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ledge of it.* Aided by the Governor-General, but above all by his own conciliatory manners, and the opinion universally entertained of the purity of his conduct and intentions, the Pundits at last, instead of withholding information from him, became assiduous in assisting him. Hence he finally procured an acquaintance with those writings which had hitherto been so carefully concealed from the public.
* Lord Teignmouth, author of his Memoirs, informs us, that in a note, in Jones's hand-writing, found amongst his papers, twenty-eight languages are mentioned as having been studied by him.
Eight (says he) critically: English, French, Italian, Latin, Greek, Arabic, Persian, Sanscrit.
"Eight studied less perfectly, but all intelligible with a dictionary.
"Twelve least perfectly, but all attainable;" and amongst these we find the Tibetian, Pâli, Phalavi, Deri, Syriac, Ethiopic, Coptic, and Chinese.
Dr. Wilkins himself, so celebrated an orientalist, calls Jones the Oracle of Oriental learning.-See Preface to a Sanscrit Grammar, published by Dr. Wilkins in London, 1808.
The Courts of Law in the British dominions in India, were commanded, by an act of the legislature, to decide controversies between Hindu and Mohammedan parties, according to their respective laws of contracts and of succession. That the courts might be competent to do so, Sir William Jones undertook to form a digest of those laws, from the original Sanscrit and Arabic, which he accordingly accomplished, being assisted therein by a venerable Pundit named Trivédi Servoru Sarman, and a learned Musalman, Maulavi Casim. Two notes written to him by those persons when the work was terminated, the one in Sanscrit, the other in Arabic, are strongly expressive of their profound respect for him.*
In the beginning of 1794, very shortly before his death, he published a translation of the Ordinances of Menu, comprising the Indian system of duties, religious and civil.
* See Memoirs of the Life and Writings of Sir William Jones, vol. ii. p. 307.
Menu is considered by the Hindūs as a sacred lawgiver.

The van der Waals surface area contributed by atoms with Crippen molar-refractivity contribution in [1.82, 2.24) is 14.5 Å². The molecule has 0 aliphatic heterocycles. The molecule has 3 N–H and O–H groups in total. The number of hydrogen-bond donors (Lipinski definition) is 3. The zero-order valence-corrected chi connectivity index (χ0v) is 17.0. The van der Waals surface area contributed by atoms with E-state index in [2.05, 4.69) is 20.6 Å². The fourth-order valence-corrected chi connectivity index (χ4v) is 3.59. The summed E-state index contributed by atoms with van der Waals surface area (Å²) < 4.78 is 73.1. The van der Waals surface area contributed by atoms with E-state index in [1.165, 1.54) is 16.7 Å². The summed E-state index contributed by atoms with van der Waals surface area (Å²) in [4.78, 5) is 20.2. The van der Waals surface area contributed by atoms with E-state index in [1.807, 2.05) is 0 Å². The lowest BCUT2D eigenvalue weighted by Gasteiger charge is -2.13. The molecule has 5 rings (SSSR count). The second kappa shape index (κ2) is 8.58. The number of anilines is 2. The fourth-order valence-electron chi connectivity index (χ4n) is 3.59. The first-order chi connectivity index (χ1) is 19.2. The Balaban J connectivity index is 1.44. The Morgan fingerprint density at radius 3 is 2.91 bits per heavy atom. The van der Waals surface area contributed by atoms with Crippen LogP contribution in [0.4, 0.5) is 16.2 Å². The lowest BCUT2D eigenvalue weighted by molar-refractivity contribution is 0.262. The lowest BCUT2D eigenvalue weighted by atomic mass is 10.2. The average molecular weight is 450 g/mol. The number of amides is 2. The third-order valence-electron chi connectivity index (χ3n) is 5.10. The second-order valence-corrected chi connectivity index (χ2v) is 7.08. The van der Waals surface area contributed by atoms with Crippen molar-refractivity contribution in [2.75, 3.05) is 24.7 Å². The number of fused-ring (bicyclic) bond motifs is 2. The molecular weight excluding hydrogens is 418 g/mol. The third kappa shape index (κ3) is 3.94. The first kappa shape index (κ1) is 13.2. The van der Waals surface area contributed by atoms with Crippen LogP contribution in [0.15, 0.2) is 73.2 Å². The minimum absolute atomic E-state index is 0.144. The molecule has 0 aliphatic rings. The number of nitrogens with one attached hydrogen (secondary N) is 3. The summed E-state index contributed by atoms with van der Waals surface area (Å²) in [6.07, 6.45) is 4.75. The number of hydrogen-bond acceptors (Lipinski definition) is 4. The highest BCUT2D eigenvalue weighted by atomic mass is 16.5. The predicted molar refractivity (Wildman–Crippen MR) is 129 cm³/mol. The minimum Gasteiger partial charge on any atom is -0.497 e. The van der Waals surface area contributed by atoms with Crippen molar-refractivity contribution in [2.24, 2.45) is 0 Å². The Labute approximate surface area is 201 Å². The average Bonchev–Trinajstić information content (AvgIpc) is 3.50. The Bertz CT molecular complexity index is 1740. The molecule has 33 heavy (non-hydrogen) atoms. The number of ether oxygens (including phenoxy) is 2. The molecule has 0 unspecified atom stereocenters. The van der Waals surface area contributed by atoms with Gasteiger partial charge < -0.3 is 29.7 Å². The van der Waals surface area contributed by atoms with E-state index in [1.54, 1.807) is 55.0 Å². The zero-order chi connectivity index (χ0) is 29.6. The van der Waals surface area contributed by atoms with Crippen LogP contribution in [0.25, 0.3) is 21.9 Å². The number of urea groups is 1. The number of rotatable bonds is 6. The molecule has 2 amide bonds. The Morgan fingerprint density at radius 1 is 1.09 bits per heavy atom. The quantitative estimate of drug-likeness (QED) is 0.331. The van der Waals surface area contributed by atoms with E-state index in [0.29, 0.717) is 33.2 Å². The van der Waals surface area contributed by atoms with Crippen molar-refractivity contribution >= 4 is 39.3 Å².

In the eleven discourses which he addressed to the Asiatic Society, on the history, civil and natural, the antiquities, arts, sciences, philosophy, and literature of Asia, and on the origin and families of nations, he has discussed the subjects which he professed to explain, with a perspicuity which delights and instructs, and in a style which never ceases to please.**
Memoirs of his life, vol. ii. p. 266.
OF THE CREATION-THE LAWS, AND INSTITUTES OF MENU.
THE candid translator of the Laws of Menu, observes in his preface to them,* that though many blemishes are to be found in these laws, as containing a system of despotism and priestcraft, both, indeed, limited by law, but artfully conspiring to give mutual support though with mutual checks— "nevertheless, a spirit of sublime devotion, of benevolence to mankind, and of amiable tenderness to all sentient creatures,
* Sir William Jones's Works, vol. vii. p. 88. Mr. Colebrooke has since translated from the Sanscrit a Digest of the Hindu Laws, it was published first at Calcutta, and afterwards at London, in 1802, in three volumes in 8vo.
pervades the whole work; the style of it has a certain austere majesty, that sounds like the language of legislation, and extorts a respectful awe; the sentiments of independence on all beings but God, and the harsh admonitions even to kings, are truly noble, and the many panegyrics on the Gayatri, the Mother, as it is called, of the Veda, prove the author to have adored not the visible material sun, but that divine and incomparably greater light, to use the words of the most venerable text in the Indian scripture, which illumines all, delights all, from which all proceed, to which all must return, and which alone can irradiate our intellects."*
Some persons have suggested the idea that the Hindu and Cretan lawgivers were perhaps the same person, and that Minos is a Greek corruption of Menu; and hence they fix the existence of the latter only about 1500 years before our æra; but, were this hypothesis even admitted, we must allow many ages before that, as necessary to bring an immensely extensive and numerous nation to such a polished and flourishing state,